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melancholy smile with which she listened to her so weak it cannot run about to get its food as usual, and daughter's merry prattle.

it is dying of hunger; I wonder if it would eat some of Dear mother, you are not well, you would rather my cake?” and so she ran back and fetched the piece of not go?"

cake out of her basket, and breaking it into small bits, “I am not well," answered Gertrude ; " but must she scattered it about on the ground, near to where the go, or how could the thread be sold ?"

squirrel lay. She would not go quite close for fear of “Let me go alone,” cried Bertha, pausing in her frightening it; then she retired to her old place under employment, and looking earnestly in her mother's the tree, and she soon had the pleasure of seeing the face, “ I know the way perfectly, and you know I am little animal crawl slowly from one place to another, ten years old; dear mother, please to let me go instead picking up the crumbs, and eating them with great of you," she continued, as she threw her arms round her apparent satisfaction. mother's neck and kissed her pale chcek.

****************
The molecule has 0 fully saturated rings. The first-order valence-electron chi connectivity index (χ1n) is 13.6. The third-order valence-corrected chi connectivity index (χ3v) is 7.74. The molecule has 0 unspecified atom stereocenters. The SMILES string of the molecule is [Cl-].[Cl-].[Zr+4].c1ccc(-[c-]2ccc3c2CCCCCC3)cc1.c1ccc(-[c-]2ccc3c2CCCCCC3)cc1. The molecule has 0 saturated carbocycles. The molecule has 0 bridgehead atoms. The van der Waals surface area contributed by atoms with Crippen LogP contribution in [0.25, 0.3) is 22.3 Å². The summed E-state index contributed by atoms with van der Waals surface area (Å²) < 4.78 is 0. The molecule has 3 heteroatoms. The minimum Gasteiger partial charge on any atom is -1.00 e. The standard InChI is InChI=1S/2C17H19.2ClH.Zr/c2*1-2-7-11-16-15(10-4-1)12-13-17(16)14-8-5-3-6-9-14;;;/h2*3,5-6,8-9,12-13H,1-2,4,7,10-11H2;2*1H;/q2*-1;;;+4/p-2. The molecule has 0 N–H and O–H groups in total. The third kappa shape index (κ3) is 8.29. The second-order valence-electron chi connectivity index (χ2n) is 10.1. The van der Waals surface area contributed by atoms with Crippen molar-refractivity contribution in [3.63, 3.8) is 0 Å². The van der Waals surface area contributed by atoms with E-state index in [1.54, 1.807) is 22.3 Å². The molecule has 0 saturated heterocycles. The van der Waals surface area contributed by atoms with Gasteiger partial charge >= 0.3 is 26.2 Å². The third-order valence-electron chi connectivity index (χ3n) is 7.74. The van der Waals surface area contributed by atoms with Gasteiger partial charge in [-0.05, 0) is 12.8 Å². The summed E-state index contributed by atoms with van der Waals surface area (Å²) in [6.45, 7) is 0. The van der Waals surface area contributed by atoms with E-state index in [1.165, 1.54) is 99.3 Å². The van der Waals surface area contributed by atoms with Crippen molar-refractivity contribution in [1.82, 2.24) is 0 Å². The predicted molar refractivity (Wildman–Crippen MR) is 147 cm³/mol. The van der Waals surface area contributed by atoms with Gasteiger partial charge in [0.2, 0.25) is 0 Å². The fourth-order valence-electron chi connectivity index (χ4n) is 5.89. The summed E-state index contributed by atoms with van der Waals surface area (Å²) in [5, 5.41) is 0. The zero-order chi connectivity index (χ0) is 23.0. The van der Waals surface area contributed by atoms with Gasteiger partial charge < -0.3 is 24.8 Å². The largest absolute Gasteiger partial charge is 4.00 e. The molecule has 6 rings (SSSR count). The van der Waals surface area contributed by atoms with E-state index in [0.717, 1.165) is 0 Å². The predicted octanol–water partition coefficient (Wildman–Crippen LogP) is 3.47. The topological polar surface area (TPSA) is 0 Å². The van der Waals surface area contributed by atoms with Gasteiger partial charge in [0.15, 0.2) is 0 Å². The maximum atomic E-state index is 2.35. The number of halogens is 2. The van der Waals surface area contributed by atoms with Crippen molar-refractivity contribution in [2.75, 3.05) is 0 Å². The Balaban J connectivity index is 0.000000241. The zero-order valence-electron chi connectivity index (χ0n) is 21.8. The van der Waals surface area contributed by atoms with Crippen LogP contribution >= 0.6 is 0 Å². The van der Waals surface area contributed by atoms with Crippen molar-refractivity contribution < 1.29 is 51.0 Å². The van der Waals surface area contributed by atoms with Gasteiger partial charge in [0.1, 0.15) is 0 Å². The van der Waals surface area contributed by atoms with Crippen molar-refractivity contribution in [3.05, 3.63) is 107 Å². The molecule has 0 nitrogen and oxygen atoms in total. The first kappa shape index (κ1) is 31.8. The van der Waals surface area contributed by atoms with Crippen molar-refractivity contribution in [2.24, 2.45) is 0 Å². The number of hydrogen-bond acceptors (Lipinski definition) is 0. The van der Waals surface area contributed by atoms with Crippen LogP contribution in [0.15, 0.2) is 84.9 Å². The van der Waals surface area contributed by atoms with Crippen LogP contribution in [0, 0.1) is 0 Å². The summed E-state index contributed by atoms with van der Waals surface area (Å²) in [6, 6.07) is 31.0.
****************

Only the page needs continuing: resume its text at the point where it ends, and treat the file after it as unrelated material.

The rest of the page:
Bertha now recollected that it was time to proceed But the forest, Bertha ; you will lose your way, or on her journey ; so tying on her hat, and taking her some harm will happen to you; I cannot let you go basket in her hand, she walked on as gaily as ever, quite alone."

refreshed by her long rest under the tree. But Bertha urged so earnestly and so tenderly, the Before she had gone very far she observed a little necessity of her mother's staying at home till her health worm lying just in her path. She stepped to one side to was stronger, and explained so clearly the road she was avoid treading on it, and walked on; but presently she to take through the portion of the forest which she said to herself “perhaps somebody may pass this way, would have to pass, that her mother at last yielded a who may not see that poor little worm, and then it will reluctant consent; and Bertha lay down to rest that be killed,” so she went back and taking it up very night, happy in the consciousness that she was old gently, she laid it down amongst the grass at some disenough to be of some use, and steady enough to be tance from the path. As she did so, she could not trusted.